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RE: git question from a newbie




Bryan

Thank you.  I didn't realize that when you set up a remote repository, it is just a folder.  I thought the fact that I had it setup as a website, was going to handle what I needed.
It wasn't until your email that I realized I had to use some type of client.  I installed Bonobo as the remote repository and bam it worked!

You are right that the info on Windows is a bit sparse.  I learned a lot and want to thank you again.

Steve Heinz


Steve Heinz | Lead Programmer Analyst, Information Technology
AAA Northeast | 1415 Kellum Place | Garden City, NY 11530
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sheinz@xxxxxxxxxxxxxxxx | AAA.com


     It Pays to Belong.


-----Original Message-----
From: Bryan Turner <bturner@xxxxxxxxxxxxx>
Sent: Tuesday, June 05, 2018 6:29 PM
To: Heinz, Steve <SHeinz@xxxxxxxxxxxxxxxx>
Cc: Git Users <git@xxxxxxxxxxxxxxx>
Subject: Re: git question from a newbie

On Tue, Jun 5, 2018 at 2:33 PM Heinz, Steve <SHeinz@xxxxxxxxxxxxxxxx> wrote:
>
> Hi.
>
> I am new to Git and have read quite a few articles on it.
> I am planning on setting up a remote repository on a windows 2012 R2 server and will access it via HTTPS.
> I am setting up a local repository on my desk top (others in my group will do the same).
> On "server1":  I install Git and create a repository "repos".
> On "server1":  I create a dummy webpage "default.htm" and place it in the repo folder.
> On "server1":  I create a web application in IIS pointing to Git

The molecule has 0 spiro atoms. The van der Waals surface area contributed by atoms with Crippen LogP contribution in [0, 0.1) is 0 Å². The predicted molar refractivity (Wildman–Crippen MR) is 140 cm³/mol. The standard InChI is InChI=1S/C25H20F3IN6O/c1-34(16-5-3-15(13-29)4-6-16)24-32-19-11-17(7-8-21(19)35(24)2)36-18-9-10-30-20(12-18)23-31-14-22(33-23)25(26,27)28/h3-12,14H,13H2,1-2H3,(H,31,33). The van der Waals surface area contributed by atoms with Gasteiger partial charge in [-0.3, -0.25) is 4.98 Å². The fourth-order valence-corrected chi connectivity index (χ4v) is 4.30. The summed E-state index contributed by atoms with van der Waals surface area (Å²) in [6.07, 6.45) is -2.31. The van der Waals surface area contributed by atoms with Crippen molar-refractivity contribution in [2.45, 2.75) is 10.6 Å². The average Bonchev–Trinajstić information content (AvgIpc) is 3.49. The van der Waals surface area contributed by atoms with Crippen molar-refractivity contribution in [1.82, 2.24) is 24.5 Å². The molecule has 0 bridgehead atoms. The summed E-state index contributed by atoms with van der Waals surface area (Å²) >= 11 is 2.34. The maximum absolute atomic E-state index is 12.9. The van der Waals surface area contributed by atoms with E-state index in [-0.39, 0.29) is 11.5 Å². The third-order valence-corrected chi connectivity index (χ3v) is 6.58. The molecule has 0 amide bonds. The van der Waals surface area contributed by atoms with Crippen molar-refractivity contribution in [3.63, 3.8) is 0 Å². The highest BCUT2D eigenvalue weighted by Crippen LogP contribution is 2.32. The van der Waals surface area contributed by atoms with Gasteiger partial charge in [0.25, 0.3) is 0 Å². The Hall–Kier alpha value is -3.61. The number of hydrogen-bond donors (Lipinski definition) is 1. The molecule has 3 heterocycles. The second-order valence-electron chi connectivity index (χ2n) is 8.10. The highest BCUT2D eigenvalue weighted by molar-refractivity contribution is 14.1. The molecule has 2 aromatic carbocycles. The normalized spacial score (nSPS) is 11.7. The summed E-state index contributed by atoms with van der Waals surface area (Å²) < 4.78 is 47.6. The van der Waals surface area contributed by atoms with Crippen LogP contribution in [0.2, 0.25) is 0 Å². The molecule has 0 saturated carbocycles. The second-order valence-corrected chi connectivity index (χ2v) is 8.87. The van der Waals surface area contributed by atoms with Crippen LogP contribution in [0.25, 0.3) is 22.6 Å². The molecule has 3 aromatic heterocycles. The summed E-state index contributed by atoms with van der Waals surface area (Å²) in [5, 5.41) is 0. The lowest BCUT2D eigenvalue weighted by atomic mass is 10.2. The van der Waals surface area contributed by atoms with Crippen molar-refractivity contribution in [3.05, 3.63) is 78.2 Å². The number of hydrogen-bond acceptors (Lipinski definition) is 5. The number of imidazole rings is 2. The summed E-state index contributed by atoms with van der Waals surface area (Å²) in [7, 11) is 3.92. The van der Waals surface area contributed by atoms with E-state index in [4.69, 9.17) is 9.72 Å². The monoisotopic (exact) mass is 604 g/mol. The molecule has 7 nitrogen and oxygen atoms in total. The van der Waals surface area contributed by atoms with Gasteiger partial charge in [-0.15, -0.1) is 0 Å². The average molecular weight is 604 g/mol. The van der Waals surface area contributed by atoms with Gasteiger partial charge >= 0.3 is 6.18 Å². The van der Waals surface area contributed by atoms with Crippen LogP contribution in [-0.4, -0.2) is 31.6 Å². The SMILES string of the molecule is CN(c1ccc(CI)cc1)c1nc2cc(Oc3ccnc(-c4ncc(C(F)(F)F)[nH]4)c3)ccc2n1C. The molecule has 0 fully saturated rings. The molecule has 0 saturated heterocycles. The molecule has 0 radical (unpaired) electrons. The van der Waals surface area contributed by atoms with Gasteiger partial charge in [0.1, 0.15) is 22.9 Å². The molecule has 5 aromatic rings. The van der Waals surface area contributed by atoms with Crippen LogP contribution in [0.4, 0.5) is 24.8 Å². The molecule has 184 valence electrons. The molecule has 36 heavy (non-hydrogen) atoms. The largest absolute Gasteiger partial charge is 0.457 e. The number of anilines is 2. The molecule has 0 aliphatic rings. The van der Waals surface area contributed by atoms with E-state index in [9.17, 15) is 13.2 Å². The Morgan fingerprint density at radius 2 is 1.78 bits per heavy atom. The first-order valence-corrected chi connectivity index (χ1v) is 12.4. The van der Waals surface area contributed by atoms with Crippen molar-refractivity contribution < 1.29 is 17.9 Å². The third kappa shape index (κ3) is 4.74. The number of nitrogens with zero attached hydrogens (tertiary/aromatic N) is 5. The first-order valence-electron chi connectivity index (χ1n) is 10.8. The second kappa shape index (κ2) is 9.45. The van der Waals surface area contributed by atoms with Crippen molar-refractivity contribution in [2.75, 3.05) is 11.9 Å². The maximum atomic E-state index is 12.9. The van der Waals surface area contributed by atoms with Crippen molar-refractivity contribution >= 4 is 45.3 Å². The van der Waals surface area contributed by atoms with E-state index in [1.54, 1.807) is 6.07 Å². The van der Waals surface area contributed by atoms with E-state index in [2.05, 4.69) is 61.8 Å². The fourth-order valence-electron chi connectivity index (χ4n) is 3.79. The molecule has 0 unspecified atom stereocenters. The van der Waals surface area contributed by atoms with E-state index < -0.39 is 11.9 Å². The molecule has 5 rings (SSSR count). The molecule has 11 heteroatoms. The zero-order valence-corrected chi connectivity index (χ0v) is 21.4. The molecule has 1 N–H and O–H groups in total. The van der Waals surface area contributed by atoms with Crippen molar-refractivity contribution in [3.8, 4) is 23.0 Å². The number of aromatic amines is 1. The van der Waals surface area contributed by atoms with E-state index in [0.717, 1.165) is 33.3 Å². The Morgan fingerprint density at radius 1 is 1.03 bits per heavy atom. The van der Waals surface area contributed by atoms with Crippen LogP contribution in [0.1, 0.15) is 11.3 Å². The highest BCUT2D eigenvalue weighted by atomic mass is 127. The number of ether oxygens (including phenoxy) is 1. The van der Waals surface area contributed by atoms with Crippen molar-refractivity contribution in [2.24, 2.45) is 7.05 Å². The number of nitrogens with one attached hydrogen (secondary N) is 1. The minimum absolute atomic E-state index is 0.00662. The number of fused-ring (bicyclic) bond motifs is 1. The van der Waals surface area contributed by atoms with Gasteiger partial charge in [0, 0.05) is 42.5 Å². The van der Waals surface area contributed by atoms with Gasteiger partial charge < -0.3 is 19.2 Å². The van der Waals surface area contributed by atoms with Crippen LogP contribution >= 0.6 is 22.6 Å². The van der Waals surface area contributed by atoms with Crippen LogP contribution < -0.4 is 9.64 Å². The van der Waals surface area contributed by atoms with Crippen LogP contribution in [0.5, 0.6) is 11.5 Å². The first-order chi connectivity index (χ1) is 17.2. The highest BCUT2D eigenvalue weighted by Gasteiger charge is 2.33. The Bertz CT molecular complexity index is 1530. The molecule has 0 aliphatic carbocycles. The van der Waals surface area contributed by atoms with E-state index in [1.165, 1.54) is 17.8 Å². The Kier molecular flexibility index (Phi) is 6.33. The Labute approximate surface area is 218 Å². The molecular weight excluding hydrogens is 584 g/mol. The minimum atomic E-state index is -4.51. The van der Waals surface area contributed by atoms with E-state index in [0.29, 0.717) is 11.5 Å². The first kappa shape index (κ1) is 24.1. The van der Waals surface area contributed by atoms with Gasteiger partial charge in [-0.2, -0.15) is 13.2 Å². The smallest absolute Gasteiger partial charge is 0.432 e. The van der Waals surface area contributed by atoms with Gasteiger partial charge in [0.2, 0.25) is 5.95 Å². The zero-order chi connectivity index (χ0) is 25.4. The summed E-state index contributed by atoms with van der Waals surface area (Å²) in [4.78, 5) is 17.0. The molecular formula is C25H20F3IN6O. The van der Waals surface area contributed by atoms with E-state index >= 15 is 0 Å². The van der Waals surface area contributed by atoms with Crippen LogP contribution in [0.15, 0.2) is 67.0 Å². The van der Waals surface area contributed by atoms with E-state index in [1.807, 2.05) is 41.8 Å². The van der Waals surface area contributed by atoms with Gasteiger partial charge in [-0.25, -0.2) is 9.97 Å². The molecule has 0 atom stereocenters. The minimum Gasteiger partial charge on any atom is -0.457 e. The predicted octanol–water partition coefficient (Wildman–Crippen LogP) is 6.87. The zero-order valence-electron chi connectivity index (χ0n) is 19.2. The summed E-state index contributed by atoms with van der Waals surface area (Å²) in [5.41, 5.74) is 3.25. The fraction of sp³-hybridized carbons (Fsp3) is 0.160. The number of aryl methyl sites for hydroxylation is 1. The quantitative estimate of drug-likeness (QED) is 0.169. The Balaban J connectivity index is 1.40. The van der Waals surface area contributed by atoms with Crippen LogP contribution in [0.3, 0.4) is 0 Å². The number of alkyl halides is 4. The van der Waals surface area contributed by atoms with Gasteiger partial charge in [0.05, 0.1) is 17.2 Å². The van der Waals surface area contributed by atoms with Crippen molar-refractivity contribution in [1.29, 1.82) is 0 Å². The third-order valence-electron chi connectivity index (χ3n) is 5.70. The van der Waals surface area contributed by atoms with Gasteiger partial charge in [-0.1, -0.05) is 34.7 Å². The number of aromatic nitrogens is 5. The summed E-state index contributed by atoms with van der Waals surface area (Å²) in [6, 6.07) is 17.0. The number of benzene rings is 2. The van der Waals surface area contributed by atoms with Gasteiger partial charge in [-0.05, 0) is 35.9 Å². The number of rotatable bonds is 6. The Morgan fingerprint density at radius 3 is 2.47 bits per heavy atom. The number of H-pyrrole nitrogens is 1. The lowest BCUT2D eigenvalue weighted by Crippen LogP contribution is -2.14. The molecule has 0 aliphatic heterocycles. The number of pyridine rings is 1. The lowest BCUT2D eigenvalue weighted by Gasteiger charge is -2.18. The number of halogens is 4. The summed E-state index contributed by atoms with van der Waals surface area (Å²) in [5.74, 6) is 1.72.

> On Server1":   change permissions so IIS_User  has access to the folders.
> On "server1":  inside the "repos" folder and right click and choose "bash here"
> On "server1":   $ git init  -bare    (it's really 2 hyphens)


This might create a _repository_, but it's not going to set up any Git hosting processing for it. You might be able to clone using the fallback to the "dumb" HTTP protocol (though I doubt it, with the steps you've shown) , but you won't be able to push.

You need handlers for git-http-backend which handle info/refs and other requests that are related to the Git HTTP wire protocol.[1]

Documentation for setting up Git's HTTP protocol via Apache are pretty easy to find[2], but IIS instructions are a bit more sparse. I don't know of any good ones off the top of my head. But that's your issue; your IIS setup isn't really a valid Git remote; it's just a Git repository with contents visible via HTTP.

[1] https://github.com/git/git/blob/master/Documentation/technical/http-protocol.txt
[2] https://github.com/git/git/blob/master/Documentation/howto/setup-git-server-over-http.txt

Bryan
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